Greenwich’s Allan Houston and Sports Panel: 5 Tips



Left to right: Allan Houston, Andy Barr, Bar Malik, Dr. Demetris Delos. Credit: Asher Almonacy

The Junior League of Greenwich and the Greenwich Library hosted a discussion this week on Maximizing Your Child’s Athletic Potential.

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Cathy Youngman, Jr. League President. Credit: Asher Almonacy

Greenwich resident and two-time NBA all-star Allan Houston moderated, along with a panel of experts including Andy Barr, Director of Performance and Rehab for the New York Knicks; Mubarak “Bar” Malik, Head of Strength and Conditioning for the New York Knicks; and Dr. Demetris Delos, Orthopedic Surgeon at ONS (Greenwich Hospital) and formerly of the NY Giants.

Allan Houston shared that parents would be in better service to their budding young athletes by following healthy strategies that will help optimize performance.

Allan Houston moderated the forum which included a Q & A session from the audience. Credit: Asher Almonacy

“How do we define performance? How do we look at performance in general?” – Allan Houston

According to the panel, peak performance, across all sports, is measured in terms of good form, supervision, execution and structure.

Throw Out the Playbook
So how do you get there? For starters, throw away the old playbook and realize that kids aren’t little adults. Adolescents need more of everything, including sleep and nutrition.

Andy Barr

Andy Barr: Did you know that how an athlete trains should mirror the sport itself? Credit: Asher Almonacy

Catch Those Zzzz’s
Adolescents need a solid nine hours of sleep a night. Parents should create a set schedule for winding down, which means putting the iPads, phones, tweets and texts away. The more consistent the routine, the easier it is to follow.

“Sleep physically repairs and helps you retain learned information. Kids who get less sleep are far more susceptible to injuries.” – Andy Barr

 Keep Stress On the Sidelines
Stress is a part of life, even for kids. The goal is to find ways to counter it.

One way to quell the butterflies during a game is to breathe. Practicing simple breathing techniques like … breathe in… breathe out…will help curb game day stress.

“Feeling anxious in a game? Think of your ideal performance number between 1 and 100 and focus on that.” Allan Houston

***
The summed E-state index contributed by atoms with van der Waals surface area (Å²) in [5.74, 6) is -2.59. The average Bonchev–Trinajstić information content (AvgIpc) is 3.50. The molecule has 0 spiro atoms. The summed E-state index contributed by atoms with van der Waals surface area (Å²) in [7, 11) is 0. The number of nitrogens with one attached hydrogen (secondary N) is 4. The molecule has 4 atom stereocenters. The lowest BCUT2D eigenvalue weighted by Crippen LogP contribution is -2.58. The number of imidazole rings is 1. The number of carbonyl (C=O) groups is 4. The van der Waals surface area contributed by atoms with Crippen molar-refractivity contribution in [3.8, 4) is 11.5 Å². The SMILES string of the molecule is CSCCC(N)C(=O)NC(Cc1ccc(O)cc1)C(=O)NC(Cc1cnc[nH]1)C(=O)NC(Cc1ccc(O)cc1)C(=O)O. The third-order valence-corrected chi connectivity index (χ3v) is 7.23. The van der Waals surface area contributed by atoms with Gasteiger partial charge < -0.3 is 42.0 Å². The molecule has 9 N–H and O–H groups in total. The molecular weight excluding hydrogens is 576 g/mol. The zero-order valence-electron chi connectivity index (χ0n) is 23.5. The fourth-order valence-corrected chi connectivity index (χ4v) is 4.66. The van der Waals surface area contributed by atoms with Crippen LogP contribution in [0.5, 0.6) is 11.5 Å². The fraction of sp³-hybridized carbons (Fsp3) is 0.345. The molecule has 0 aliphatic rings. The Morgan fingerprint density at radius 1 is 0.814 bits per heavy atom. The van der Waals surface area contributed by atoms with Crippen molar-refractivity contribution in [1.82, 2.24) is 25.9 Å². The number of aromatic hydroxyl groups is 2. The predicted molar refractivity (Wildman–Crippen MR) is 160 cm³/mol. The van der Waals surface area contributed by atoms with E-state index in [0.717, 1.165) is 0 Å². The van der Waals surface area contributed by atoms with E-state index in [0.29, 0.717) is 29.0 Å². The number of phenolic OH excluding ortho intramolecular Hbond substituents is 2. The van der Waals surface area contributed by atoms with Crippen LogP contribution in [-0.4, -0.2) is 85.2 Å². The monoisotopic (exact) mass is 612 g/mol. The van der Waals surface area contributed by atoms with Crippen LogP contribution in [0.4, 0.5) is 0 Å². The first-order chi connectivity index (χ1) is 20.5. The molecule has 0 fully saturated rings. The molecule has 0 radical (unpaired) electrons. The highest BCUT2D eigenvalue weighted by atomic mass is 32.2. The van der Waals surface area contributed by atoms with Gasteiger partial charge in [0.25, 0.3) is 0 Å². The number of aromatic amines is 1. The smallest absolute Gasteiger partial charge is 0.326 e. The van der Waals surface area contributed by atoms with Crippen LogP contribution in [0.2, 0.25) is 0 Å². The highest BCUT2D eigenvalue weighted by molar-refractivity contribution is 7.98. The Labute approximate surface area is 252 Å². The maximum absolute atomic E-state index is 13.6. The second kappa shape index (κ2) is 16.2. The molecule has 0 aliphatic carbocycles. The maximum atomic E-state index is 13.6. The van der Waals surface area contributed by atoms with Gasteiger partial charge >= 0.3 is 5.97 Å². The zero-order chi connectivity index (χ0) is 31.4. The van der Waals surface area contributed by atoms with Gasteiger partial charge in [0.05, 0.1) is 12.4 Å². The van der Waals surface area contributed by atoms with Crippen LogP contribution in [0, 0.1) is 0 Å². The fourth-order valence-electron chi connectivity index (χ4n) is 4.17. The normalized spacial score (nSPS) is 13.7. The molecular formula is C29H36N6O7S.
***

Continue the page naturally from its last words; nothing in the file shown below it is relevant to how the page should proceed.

Credit: Asher Almonacy

For the student-athlete, increased school-work can lead to stress. Balance it by helping your child identify blocks of time dedicated to homework. Time management is a skill that will stay with her long past her soccer days.

Chronic stress that leads to changes in the menstrual cycle, eating habits, anxiety and behavioral patterns aren’t healthy and parents should take note.

Breakfast of Champions
As a young athlete’s level of activity increases, so should the nutritious foods he eats.

Bar Malik: Did you know a young athlete is more prone to injuries in the preseason? So why load a kid down with two-a-days? Credit: Asher Almonacy

Eat within an hour of getting up. Breakfast should be followed by a snack, four hours later, like cheese, yogurt or half-a-sandwich. Repeat the pattern with lunch, snack, dinner. Drink 16 + ounces of water with each meal.

Regarding supplements, like Creatine that adds bulk, the panel cautioned that the extra weight packed on by Creatine may actually hinder an athlete’s performance, especially in sports where sprinting and stopping is part of the game.

“The best recovery food, post activity, is chocolate milk, it’s got the right amount of sugar, carb and protein.” – Bar Malik

Young athletes shouldn’t focus on one sport, 12 months a year. That’s a recipe for an over-use injury, especially seen in pitchers and cross-country runners.

Dr. Demetris Delos:  Did you know that injuries occur when either the volume or intensity is too great, and the young athlete is not ready for it? Credit: Asher Almonacy

“Kids have a growth plate, and it’s the weakest part of the body. When they are irritated it could lead to chronic issues.” – Dr. Demetris Delos

One parent asked about the appropriate age to weight train. Surprisingly it’s a misconception that lifting weights hinders growth. According to the panel, there is no evidence to support that theory.

Elementary and Middle School-aged children should experience a variety of sports, then focus on one they excel at during high school.

“Learn about the ACL Prevention Program. It can decrease injuries by 50%.” – Dr. Demetris Delos

When a child is invested in one sport, take all the necessary precautions to ensure you are reducing his chance for injury. Pitch counts, warm-ups, and taking a two-week break in between sporting seasons is wise.

Kids will always dream about becoming the next Russell Wilson or Randy Johnson. It’s a parent’s job to guide them, safely and soundly, to as far as their talents will take them.

“We have to always make sure the kids are having fun and enjoying the development process.”- Allan Houston



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